Italian surgeon Antonio Longo, MD, professor of s u r g e r y, University of Palermo, Italy, proposed use of the PPH in 1998 (Proc. 6th World Congress of Endoscopic Surgery, Bologna, Italy: Monduzzi Editore; 1998:777-784). By 2002, 250,000 PPH surgeries had been performed worldwide, but only 12,600 have been done in the United States since the introduction of the procedure here last year. Steven Wexner, MD, chief of staff, Cleveland Clinic Florida, Weston, has written several articles about PPH stapled hemorrhoidectomy. He was skeptical about the procedure at first, but after he performed it he was “converted” to enthusiastic support of the procedure (Tech Coloproctol 2001; 5: 165-168). In a recent review of new developments in colon and rectal surgery (J Am Coll Surg 2003; 196:95-103), Dr. Wexner and Dana Sands, MD, colorectal surgeon at the Cleveland Clinic Florida, noted that Marc Singer, MD, University of Illinois, Chicago, and his colleagues have performed PPH on 68 patients without any complications more serious than urinary retention (Dis Colon Rectum 2002; 45:360-369). Moreover, 99% of these patients reported complete recovery by the seventh postoperative day. Drs. Wexner and Sands also observed that four recently published prospective, randomized trials of stapled hemorrhoidectomy involving more than 400 patients have demonstrated that it is “safe, effective and associated with considerably less pain than conventional excisional hemorrhoidectomy.”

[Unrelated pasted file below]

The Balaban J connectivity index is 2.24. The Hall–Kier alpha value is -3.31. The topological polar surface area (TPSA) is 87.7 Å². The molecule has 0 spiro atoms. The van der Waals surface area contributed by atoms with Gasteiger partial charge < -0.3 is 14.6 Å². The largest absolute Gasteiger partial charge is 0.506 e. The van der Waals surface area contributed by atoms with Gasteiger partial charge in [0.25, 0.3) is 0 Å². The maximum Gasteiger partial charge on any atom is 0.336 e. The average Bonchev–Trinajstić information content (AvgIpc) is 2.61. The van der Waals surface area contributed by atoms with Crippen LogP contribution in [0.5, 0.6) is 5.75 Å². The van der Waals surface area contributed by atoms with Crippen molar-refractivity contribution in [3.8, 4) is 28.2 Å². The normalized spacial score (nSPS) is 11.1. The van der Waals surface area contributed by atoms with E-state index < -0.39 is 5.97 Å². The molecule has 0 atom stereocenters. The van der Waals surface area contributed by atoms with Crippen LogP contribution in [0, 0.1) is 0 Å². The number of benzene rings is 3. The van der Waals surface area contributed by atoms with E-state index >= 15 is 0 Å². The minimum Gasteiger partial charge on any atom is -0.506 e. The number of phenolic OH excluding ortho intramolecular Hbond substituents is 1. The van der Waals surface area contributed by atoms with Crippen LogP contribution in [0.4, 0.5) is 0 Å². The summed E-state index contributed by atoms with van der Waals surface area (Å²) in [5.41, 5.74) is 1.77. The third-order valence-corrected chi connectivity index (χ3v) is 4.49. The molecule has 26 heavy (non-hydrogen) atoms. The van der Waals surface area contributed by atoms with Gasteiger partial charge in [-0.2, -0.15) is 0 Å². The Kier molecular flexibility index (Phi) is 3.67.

“Now I am participating in a national prospective, randomized trial comparing PPH to traditional closed [Ferguson] hemorrhoidectomy,” Dr. Wexner told General Surgery News. “The results will be presented at the upcoming meeting of the American Society of Colon and Rectal Surgeons in New Orleans in June.”
How the Procedure is Done
A surgeon begins the PPH stapled hemorrhoidectomy by inserting a circular anal dilator and obturator into the anal canal and then securing the dilator in place with four sutures. The surgeon then inserts a PPH anoscope into the obturator. Next, he places a circumferential purse-string suture of 2-0 Monocryl on a UR-6 needle 4 cm proximal to the dentate line. The surgeon opens a PPH stapler and places its anvil across the purse string. The stapler is then closed and fired; it is held closed for two minutes to improve hemostasis. Prior to firing the stapler in a female patient, the surgeon places a gloved finger in the vagina to ensure the vaginal mucosa and rectal-vaginal septum are not trapped within the jaws of the closed stapler. The surgeon then opens and removes the stapler.